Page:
Texas court allows AG Ken Paxton's securities fraud trial to move to Houston

A Texas court has ruled that embattled Attorney General Ken Paxton’s long-delayed trial on securities fraud charges from 2015 will take place in Houston

Paul J. Weber
Wednesday 14 June 2023 17:16 BST
Texas Attorney General Fraud Indictment
Texas Attorney General Fraud Indictment (Copyright 2023 The Associated Press. All rights reserved)

Embattled Texas Attorney General Ken Paxton's long-delayed trial on securities fraud charges from 2015 will take place in Houston, a court ruled Wednesday, dealing the Republican another setback as he awaits a separate impeachment trial.

It remains unclear, however, when Paxton might finally have his day in court on felony charges of defrauding investors in a tech startup.

For now, the Texas Court of Criminal Appeals upheld a decision by a judge who originally oversaw the case to move the proceedings out of Paxton's hometown near Dallas. Paxton has spent years fighting to keep the trial in Collin County, where he maintains wide support among GOP activists and his wife, Angela Paxton, is a state senator.

The ruling by Texas' highest criminal court comes as Paxton faces removal from office following his historic impeachment by the state House in May. A trial in the Texas Senate is set to begin no later than August.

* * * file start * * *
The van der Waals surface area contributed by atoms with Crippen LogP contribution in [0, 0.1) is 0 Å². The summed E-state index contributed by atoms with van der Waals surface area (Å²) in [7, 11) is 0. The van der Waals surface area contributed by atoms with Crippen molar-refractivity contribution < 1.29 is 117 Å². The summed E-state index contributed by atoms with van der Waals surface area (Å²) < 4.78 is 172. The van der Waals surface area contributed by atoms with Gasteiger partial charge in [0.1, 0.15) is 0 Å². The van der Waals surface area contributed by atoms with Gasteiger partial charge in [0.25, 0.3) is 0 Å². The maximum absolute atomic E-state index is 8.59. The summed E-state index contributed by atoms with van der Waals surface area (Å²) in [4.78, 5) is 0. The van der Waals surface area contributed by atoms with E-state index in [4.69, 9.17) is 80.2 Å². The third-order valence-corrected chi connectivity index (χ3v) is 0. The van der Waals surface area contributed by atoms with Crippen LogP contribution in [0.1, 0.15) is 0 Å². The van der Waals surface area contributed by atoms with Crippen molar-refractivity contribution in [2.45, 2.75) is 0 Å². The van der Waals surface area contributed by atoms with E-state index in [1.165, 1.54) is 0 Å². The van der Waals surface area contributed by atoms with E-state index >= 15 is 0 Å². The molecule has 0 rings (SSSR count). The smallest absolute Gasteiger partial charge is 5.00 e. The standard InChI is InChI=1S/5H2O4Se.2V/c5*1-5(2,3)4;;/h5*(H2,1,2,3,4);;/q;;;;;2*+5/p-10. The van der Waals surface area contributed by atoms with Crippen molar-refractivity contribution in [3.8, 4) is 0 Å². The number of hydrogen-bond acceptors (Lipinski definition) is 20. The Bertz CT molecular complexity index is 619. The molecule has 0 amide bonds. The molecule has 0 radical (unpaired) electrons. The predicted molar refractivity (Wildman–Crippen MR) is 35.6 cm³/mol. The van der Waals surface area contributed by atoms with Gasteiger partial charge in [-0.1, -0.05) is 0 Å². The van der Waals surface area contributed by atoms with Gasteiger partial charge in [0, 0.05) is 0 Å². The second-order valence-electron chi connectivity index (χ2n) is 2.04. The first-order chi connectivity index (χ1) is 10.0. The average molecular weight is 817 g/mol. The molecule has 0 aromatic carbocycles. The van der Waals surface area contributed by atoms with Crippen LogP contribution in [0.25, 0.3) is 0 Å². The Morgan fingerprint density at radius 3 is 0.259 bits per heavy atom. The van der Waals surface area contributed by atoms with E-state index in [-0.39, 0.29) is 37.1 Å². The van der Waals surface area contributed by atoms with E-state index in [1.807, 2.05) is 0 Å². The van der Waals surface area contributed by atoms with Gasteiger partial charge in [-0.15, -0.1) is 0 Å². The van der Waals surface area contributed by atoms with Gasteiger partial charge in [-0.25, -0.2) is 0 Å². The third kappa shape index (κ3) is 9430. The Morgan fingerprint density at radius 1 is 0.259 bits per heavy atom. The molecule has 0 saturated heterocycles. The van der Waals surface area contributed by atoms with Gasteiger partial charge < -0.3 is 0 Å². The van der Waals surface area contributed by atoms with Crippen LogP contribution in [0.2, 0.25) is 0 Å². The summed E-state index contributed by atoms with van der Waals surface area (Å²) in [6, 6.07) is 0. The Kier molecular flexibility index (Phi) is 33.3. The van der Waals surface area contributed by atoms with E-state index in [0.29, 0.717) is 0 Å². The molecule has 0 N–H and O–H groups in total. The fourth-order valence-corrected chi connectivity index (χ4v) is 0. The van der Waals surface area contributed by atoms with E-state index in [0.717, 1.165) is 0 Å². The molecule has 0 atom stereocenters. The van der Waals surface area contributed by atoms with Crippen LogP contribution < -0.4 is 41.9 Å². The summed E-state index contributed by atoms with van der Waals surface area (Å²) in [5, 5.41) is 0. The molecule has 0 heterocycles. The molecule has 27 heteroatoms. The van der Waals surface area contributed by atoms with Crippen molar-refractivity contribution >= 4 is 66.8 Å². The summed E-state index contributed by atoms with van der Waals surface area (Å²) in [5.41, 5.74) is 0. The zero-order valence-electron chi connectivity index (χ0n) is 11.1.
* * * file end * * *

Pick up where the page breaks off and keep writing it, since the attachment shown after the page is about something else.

An attorney for Paxton has not responded to an email seeking comment on the decision.

Brian Wice, a special prosecutor who was appointed to the securities fraud case after Paxton was indicted, applauded the ruling.

“We’re gratified but not surprised that the Court recognized that this defendant must stand trial before a Harris County jury and a judge who will follow the law,” he said in a statement.

The case is among the 20 articles of impeachment that the Texas House of Representatives brought against the state's top lawyer. Other impeachment charges surround Paxton's relationship with Nate Paul, an Austin real estate developer who has been indicted on charges of making false statements to banks to obtain more than $170 million in loans.

If convicted of the securities fraud charges, Paxton faces up to 99 years in prison.

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